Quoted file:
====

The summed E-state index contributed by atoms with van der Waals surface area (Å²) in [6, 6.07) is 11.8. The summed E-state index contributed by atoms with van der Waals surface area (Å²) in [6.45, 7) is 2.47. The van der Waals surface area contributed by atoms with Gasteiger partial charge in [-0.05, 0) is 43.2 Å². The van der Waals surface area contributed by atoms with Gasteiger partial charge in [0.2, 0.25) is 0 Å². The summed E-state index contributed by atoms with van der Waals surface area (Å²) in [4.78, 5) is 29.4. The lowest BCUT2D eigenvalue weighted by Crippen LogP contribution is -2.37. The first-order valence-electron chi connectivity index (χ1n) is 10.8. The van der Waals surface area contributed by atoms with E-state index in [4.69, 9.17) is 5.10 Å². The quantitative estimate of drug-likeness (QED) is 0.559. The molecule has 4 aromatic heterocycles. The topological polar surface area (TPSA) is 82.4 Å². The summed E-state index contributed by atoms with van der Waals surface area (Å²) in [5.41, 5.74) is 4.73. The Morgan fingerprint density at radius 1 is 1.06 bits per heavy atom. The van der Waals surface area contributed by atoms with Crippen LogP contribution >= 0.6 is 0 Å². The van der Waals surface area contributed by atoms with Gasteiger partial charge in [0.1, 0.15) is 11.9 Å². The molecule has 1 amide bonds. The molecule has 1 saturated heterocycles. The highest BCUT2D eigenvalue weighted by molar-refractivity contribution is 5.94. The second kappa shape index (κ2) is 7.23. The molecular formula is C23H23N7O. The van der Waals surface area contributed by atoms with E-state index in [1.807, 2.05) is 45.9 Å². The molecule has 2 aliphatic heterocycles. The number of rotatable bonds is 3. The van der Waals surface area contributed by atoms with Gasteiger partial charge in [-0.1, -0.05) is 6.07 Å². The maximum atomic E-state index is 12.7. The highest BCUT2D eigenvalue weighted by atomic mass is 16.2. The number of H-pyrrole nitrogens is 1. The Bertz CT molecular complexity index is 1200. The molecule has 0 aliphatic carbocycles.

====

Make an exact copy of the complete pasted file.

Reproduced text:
The summed E-state index contributed by atoms with van der Waals surface area (Å²) in [6, 6.07) is 11.8. The summed E-state index contributed by atoms with van der Waals surface area (Å²) in [6.45, 7) is 2.47. The van der Waals surface area contributed by atoms with Gasteiger partial charge in [-0.05, 0) is 43.2 Å². The van der Waals surface area contributed by atoms with Gasteiger partial charge in [0.2, 0.25) is 0 Å². The summed E-state index contributed by atoms with van der Waals surface area (Å²) in [4.78, 5) is 29.4. The lowest BCUT2D eigenvalue weighted by Crippen LogP contribution is -2.37. The first-order valence-electron chi connectivity index (χ1n) is 10.8. The van der Waals surface area contributed by atoms with E-state index in [4.69, 9.17) is 5.10 Å². The quantitative estimate of drug-likeness (QED) is 0.559. The molecule has 4 aromatic heterocycles. The topological polar surface area (TPSA) is 82.4 Å². The summed E-state index contributed by atoms with van der Waals surface area (Å²) in [5.41, 5.74) is 4.73. The Morgan fingerprint density at radius 1 is 1.06 bits per heavy atom. The van der Waals surface area contributed by atoms with Crippen LogP contribution >= 0.6 is 0 Å². The van der Waals surface area contributed by atoms with Gasteiger partial charge in [0.1, 0.15) is 11.9 Å². The molecule has 1 amide bonds. The molecule has 1 saturated heterocycles. The highest BCUT2D eigenvalue weighted by molar-refractivity contribution is 5.94. The second kappa shape index (κ2) is 7.23. The molecular formula is C23H23N7O. The van der Waals surface area contributed by atoms with E-state index in [1.807, 2.05) is 45.9 Å². The molecule has 2 aliphatic heterocycles. The number of rotatable bonds is 3. The van der Waals surface area contributed by atoms with Gasteiger partial charge in [-0.1, -0.05) is 6.07 Å². The maximum atomic E-state index is 12.7. The highest BCUT2D eigenvalue weighted by atomic mass is 16.2. The number of H-pyrrole nitrogens is 1. The Bertz CT molecular complexity index is 1200. The molecule has 0 aliphatic carbocycles.